Three weeks ago Charlton Athletic’s season was still completely wide open.  In one of the tightest divisions we have ever seen they could still be relegated, yet were only a few wins off the Play Offs.  The Addicks fans aren’t known for their optimistic outlook on life, yet even they were finding it hard to keep their emotions in check.  There was even a swear word used on one forum, and a suggestion that Chris Powell “may” be out of his depth.  But recent form saw them rocket up the table, and coming into the final game of the season a top eight finish was almost a certainty.

8706585543_acec13d592_bThe visitors, Bristol City, on the other hand had nothing but pride to play for having already been relegated.  In a day of twists and turns to decide everyone’s final fate, this was one of the very few games where nothing rode on the result.  So it wasn’t a surprise when I rang up Active Matt and asked if any of his six season tickets were going spare.  “Take your pick from 5…everyone seems to have better things to do today”.  On a day when football options in the South East were at a premium, this would fill the gap.

It is hard not to admire what Charlton have, and continue to achieve.  I know that Palace and Millwall fans would disagree, but it is a nicer club to visit, without the need to look over your shoulder, or constantly cover the ears of any children you bring.  And this is a family club.  Season tickets for youngsters are just £49 next season – just over £2 a game.  When I rule the world of football I will set maximum prices for all clubs, ranging from free admission at all non league ground, to a maximum of £5 in the Premier League.  Children are our future (or is it garlic bread?) but so many clubs have simply priced them out of the game already, meaning at some point a whole generation will be missing from our Premier League palaces.

My first experience of football was here at the Valley, back in April 1974.  It was a very different place in those days, with the biggest terrace in English football a crumbling, weed polluted backdrop to a game being played on a pitch of sand and dust.  I remember the programme shop in the corner, the crawl space under the main stand (where my brother told me the devil lived) and the noise when Charlton took the lead thanks to Derek Hales.  And here I was, taking my seat in the East Stand just as young Derek (now a sprightly 72 years old) was being introduced to the crowd on the pitch.  Derek was a legend in these parts, scoring goals for fun and even getting himself sent off for having a fight with team-mate Mike Flanagan in a FA Cup game once.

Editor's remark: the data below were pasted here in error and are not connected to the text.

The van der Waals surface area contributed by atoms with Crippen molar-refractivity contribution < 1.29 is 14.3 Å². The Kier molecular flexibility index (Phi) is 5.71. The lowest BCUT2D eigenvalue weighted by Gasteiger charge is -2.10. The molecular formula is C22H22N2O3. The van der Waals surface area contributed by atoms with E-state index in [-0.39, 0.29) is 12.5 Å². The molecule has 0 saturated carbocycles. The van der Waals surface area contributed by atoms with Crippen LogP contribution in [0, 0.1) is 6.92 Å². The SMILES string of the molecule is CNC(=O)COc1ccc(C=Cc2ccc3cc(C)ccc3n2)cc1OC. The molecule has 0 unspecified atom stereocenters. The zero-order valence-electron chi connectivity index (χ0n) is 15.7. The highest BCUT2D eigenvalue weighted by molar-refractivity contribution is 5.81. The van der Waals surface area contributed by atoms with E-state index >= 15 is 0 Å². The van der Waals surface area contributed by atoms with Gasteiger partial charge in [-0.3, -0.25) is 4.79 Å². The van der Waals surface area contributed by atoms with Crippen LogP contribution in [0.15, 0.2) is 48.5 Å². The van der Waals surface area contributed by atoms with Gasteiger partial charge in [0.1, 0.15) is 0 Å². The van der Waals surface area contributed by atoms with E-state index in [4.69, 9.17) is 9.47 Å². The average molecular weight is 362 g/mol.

8706582855_4a163c452b_bToday it is all so civilised.  Parking in Makro, a short walk across the Woolwich Road, a quick burger at Come Dine With Me (alas no comedy voice over from Dave Lamb) and into the ground.  Because the ground is in a valley (wonder how they got the name of the ground?), views from the stands are excellent.  Our timing was perfect, arriving just as the heavy rain begun to fall.  The away fans seemed not to have got the message sent around by a few fans that it was “fancy dress away day” and apart from a Zippy, a rubbish looking superhero and what appeared to be a cross between a Smurf and David Hasselhoff, they looked a sorry bunch, already resigned to trips to Port Vale and Crawley Town next season.  The pitch certainly seemed to have seen better days but what the heck.  It was the last day of the season and this was sure to be a dramatic final ninety minutes, albeit not in Floyd Road, South East London. Continue reading

My first game – Steve Arnold

Gloucestershire Senior Professional Cup Final
Bristol City 1 Bristol Rovers 1 aet
Bristol Rovers win 4-2 on pens
May 9th 1972
Att 13,137

Of all the football trophies the Gloucestershire Senior Professional Cup doesn’t really rank along side the FA cup or even the JP Trophy, but on that night in May it seemed magical.

My father took me to the game as he was Rovers fan, but little did he know that I was hooked, with Ashton Gate and the team in red. He can’t complain as he didn’t follow his father either, he was welsh and supported Cardiff City, then following work on the railways ended up in Bristol. The game kicked off in front of just over 13,000, which at the time was, more people in the same place than I had ever seen before.

Like most small lads I watched the crowds reaction as much as the game for the first half. In the second half City went ahead with a goal from city great John Emanuel. Rovers equalised through a headed goal from prolific goal scorer Sandy Allan, despite both sides best efforts the score remained the same until the end. Extra Time it was then, which was not as exciting as I thought it would be. No further score brought us to a penalty shootout this was more like it, and at our end. City missed a early one and never caught up, eventually losing 4-2.

It might not have been Champions League, but how many first games do you get 90mins, Extra Time, Pens, see a trophy presented, & all on school night Fantastic.

Steve Arnold